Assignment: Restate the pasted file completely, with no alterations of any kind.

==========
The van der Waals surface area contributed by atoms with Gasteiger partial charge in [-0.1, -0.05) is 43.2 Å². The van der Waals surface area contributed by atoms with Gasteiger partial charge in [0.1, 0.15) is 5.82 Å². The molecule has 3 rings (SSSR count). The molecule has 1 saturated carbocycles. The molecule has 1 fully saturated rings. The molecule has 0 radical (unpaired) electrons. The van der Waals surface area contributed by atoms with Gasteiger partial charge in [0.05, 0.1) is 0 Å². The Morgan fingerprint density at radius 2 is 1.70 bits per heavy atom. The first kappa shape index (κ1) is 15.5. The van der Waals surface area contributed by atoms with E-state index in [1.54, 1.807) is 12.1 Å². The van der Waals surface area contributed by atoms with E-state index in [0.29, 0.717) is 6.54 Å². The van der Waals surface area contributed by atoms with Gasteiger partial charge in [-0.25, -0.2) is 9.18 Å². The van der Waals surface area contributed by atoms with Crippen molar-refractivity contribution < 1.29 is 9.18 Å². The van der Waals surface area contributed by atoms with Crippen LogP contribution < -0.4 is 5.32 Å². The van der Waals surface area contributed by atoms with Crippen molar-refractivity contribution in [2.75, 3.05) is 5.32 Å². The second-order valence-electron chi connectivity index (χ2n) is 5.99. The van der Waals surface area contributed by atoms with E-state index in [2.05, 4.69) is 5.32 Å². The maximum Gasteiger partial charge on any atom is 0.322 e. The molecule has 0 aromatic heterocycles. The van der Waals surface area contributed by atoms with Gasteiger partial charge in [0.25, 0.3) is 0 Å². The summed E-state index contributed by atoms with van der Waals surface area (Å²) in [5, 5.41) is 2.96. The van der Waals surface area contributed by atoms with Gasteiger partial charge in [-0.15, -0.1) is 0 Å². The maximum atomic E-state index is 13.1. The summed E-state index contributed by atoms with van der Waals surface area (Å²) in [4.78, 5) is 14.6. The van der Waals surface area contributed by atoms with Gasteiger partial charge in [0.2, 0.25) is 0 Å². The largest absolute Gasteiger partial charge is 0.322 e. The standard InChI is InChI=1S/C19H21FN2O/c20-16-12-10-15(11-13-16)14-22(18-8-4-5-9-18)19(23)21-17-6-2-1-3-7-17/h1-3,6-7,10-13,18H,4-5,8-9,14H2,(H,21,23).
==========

The van der Waals surface area contributed by atoms with Gasteiger partial charge in [-0.1, -0.05) is 43.2 Å². The van der Waals surface area contributed by atoms with Gasteiger partial charge in [0.1, 0.15) is 5.82 Å². The molecule has 3 rings (SSSR count). The molecule has 1 saturated carbocycles. The molecule has 1 fully saturated rings. The molecule has 0 radical (unpaired) electrons. The van der Waals surface area contributed by atoms with Gasteiger partial charge in [0.05, 0.1) is 0 Å². The Morgan fingerprint density at radius 2 is 1.70 bits per heavy atom. The first kappa shape index (κ1) is 15.5. The van der Waals surface area contributed by atoms with E-state index in [1.54, 1.807) is 12.1 Å². The van der Waals surface area contributed by atoms with E-state index in [0.29, 0.717) is 6.54 Å². The van der Waals surface area contributed by atoms with Gasteiger partial charge in [-0.25, -0.2) is 9.18 Å². The van der Waals surface area contributed by atoms with Crippen molar-refractivity contribution < 1.29 is 9.18 Å². The van der Waals surface area contributed by atoms with Crippen LogP contribution < -0.4 is 5.32 Å². The van der Waals surface area contributed by atoms with Crippen molar-refractivity contribution in [2.75, 3.05) is 5.32 Å². The second-order valence-electron chi connectivity index (χ2n) is 5.99. The van der Waals surface area contributed by atoms with E-state index in [2.05, 4.69) is 5.32 Å². The maximum Gasteiger partial charge on any atom is 0.322 e. The molecule has 0 aromatic heterocycles. The van der Waals surface area contributed by atoms with Gasteiger partial charge in [0.25, 0.3) is 0 Å². The summed E-state index contributed by atoms with van der Waals surface area (Å²) in [5, 5.41) is 2.96. The van der Waals surface area contributed by atoms with Gasteiger partial charge in [-0.15, -0.1) is 0 Å². The maximum atomic E-state index is 13.1. The summed E-state index contributed by atoms with van der Waals surface area (Å²) in [4.78, 5) is 14.6. The van der Waals surface area contributed by atoms with Gasteiger partial charge in [0.2, 0.25) is 0 Å². The largest absolute Gasteiger partial charge is 0.322 e. The standard InChI is InChI=1S/C19H21FN2O/c20-16-12-10-15(11-13-16)14-22(18-8-4-5-9-18)19(23)21-17-6-2-1-3-7-17/h1-3,6-7,10-13,18H,4-5,8-9,14H2,(H,21,23).